Merck and Pfizer Alliance to collaborate on late-stage cancer trials

Merck and Pfizer are partnering to run two Phase III trials of avelumab, an immuno-oncology treatment the companies hope to bring to market for a range of cancers.

The giants have an ongoing oncology alliance to trial avelumab, an anti-PD-L1 cancer immunotherapy, in late-stage trials. So far the companies have launched Phase III studies of the drug in people with stage IIIb or IV non-small cell lung cancer (NSCLC), whose disease has progressed after receiving platinum-containing doublet therapy. The alliance is also trialling avelumab in patients with late-stage NSCLC who have not previously received any treatment for their systemic lung cancer.

The latest trials will examine the superiority of avelumab as a maintenance treatment for advanced or metastatic gastric and gastro-esophageal junction cancers, compared to first-line, platinum-based chemotherapy. This study will enroll 629 patients across more than 220 sites in Asia Pacific, Europe, North America and South America.

Another study, of 330 patients worldwide, will evaluate avelumab as a third-line treatment in advanced or metastatic gastric and gastro-esophageal junction cancers.

“The prognosis is generally poor for the majority of patients with advanced gastric cancers,” says Dr Luciano Rossetti, head of global research and development at Merck. “By initiating these two Phase III trials we are continuing the fight against cancer with an overarching goal of potentially improving survival for patients.”

While Dr Mace Rothenberg, senior vice president of clinical development and medical affairs and chief medical officer for Pfizer oncology, says: “We are continuing to investigate avelumab in cancers with high unmet need and where there is a strong rationale for immunotherapeutic intervention.” “Advanced gastric cancer is a challenging diagnosis to face as a patient, and we are dedicating significant resources to evaluate avelumab as a potential new treatment option for patients in multiple settings of this disease.” recently spoke with Keir Woods, head of oncology at Merck UK, on the importance of collaborations in bringing new cancer drugs to market. He said both companies benefitted from the alliance.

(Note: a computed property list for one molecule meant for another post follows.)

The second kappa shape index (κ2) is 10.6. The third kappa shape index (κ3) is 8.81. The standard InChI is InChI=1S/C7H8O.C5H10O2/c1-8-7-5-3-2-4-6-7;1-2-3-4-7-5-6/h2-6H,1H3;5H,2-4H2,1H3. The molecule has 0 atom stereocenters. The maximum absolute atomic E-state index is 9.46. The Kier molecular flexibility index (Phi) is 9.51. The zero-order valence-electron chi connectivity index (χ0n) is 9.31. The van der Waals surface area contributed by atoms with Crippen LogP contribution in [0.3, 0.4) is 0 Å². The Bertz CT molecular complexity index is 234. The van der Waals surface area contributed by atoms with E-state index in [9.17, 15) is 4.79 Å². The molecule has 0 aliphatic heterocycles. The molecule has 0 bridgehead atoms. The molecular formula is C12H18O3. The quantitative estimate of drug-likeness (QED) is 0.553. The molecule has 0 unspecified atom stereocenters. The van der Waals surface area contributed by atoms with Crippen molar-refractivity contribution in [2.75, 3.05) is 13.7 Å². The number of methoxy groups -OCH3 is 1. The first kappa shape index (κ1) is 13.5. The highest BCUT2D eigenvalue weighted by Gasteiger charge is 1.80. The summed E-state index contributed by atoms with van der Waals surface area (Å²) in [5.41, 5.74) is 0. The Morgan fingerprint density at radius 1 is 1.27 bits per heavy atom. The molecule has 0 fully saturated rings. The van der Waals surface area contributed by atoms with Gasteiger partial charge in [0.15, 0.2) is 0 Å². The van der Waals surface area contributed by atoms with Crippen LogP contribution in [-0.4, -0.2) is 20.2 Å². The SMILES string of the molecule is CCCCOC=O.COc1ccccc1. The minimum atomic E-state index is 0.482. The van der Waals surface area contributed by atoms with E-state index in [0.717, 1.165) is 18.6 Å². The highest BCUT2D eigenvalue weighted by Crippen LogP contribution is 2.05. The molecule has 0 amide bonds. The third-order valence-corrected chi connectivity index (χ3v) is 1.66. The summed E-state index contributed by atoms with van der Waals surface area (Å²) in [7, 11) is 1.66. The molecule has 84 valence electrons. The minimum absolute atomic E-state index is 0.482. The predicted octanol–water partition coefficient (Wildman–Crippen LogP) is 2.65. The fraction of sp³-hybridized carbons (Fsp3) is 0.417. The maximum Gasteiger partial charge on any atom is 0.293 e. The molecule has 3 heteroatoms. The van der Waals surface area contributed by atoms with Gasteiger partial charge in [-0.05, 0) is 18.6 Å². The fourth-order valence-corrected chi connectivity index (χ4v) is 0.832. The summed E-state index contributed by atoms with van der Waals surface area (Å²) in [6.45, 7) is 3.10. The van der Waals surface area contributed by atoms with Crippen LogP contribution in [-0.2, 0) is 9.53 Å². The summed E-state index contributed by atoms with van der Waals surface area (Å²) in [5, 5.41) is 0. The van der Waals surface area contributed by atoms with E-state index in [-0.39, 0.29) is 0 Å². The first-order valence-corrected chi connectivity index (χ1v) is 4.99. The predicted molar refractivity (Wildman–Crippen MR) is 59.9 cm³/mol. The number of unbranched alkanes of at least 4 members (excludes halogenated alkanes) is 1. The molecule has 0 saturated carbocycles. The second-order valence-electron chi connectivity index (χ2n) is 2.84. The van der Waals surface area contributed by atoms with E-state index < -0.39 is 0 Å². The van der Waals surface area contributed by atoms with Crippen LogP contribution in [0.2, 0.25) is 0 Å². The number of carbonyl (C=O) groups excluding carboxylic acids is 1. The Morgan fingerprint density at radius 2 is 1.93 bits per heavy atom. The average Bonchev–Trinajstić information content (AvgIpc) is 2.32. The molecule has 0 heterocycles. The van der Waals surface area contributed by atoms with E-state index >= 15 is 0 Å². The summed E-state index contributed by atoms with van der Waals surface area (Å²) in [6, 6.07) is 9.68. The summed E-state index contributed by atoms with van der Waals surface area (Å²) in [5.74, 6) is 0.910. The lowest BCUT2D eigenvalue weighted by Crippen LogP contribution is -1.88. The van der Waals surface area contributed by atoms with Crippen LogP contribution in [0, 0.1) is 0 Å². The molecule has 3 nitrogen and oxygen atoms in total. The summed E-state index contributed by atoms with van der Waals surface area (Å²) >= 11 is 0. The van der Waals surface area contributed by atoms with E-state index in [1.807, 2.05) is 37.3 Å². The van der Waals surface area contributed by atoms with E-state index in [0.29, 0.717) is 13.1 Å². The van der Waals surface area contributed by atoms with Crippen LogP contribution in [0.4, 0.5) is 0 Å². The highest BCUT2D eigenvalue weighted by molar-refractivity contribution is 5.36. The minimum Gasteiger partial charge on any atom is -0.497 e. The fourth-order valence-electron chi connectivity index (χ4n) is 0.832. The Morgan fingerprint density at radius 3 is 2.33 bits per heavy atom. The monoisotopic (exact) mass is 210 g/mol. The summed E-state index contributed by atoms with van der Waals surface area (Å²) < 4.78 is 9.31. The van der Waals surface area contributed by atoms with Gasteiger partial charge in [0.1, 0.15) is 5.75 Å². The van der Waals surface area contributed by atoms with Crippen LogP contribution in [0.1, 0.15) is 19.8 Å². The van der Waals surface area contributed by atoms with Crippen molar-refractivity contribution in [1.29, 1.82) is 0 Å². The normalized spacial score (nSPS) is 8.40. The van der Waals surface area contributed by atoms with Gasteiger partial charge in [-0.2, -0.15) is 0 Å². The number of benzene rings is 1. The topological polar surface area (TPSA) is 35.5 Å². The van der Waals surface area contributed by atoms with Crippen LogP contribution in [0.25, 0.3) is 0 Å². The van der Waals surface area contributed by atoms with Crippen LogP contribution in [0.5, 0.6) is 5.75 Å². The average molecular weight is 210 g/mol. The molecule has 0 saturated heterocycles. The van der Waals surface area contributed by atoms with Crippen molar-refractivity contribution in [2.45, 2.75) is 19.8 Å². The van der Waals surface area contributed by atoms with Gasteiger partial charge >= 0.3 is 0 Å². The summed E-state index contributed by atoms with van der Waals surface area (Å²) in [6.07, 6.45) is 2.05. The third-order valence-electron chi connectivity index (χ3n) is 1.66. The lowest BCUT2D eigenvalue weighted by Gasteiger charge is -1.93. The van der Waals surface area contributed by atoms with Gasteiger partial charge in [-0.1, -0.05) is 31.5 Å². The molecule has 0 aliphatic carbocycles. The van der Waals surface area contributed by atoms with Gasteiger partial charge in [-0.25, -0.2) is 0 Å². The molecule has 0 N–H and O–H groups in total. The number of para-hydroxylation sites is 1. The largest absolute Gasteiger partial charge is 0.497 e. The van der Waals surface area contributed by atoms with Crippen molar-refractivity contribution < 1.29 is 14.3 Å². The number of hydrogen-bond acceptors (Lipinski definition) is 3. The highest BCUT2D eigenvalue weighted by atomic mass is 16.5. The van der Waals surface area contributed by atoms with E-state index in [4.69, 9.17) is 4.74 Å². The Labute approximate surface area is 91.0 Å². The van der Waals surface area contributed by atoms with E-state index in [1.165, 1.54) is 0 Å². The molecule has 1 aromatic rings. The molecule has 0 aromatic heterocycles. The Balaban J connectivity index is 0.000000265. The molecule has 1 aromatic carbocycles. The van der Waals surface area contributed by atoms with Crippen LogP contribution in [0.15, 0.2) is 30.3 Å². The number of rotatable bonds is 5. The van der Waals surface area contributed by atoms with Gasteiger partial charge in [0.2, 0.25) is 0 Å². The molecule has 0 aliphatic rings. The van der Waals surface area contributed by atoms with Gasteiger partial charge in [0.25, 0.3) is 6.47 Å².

“For Merck, it’s our asset, but we are a smaller company so may not have had the capacity to develop avelumab if the partnership wasn’t there. It’s unusual for a company to have a ‘full-blown’ development partnership. But we found there’s a good overlap between Merck and Pfizer; they didn’t have an anti-PD-L1 and they get a targeted immuno-therapy that fits with what is emerging as a second wave of immuno-oncology treatments. We get their scale and their expertise; and a nice pipeline of products behind that.”

Merck KGaA and Pfizer have also agreed to co-market Xalkori (crizotinib), another lung cancer treatment, to combine their efforts in oncology – an agreement Woods says is working well.

“The future seems to be more and more about combination treatments. Part of the deal is for the organisation to collaborate on Xalkori, and we have started that process in the UK, where we have found certain commonalities of culture. In the UK Pfizer’s oncology business unit is quasi-autonomous; this means they can be more flexible and nimble than you would perhaps expect.”

Lilian Anekwe

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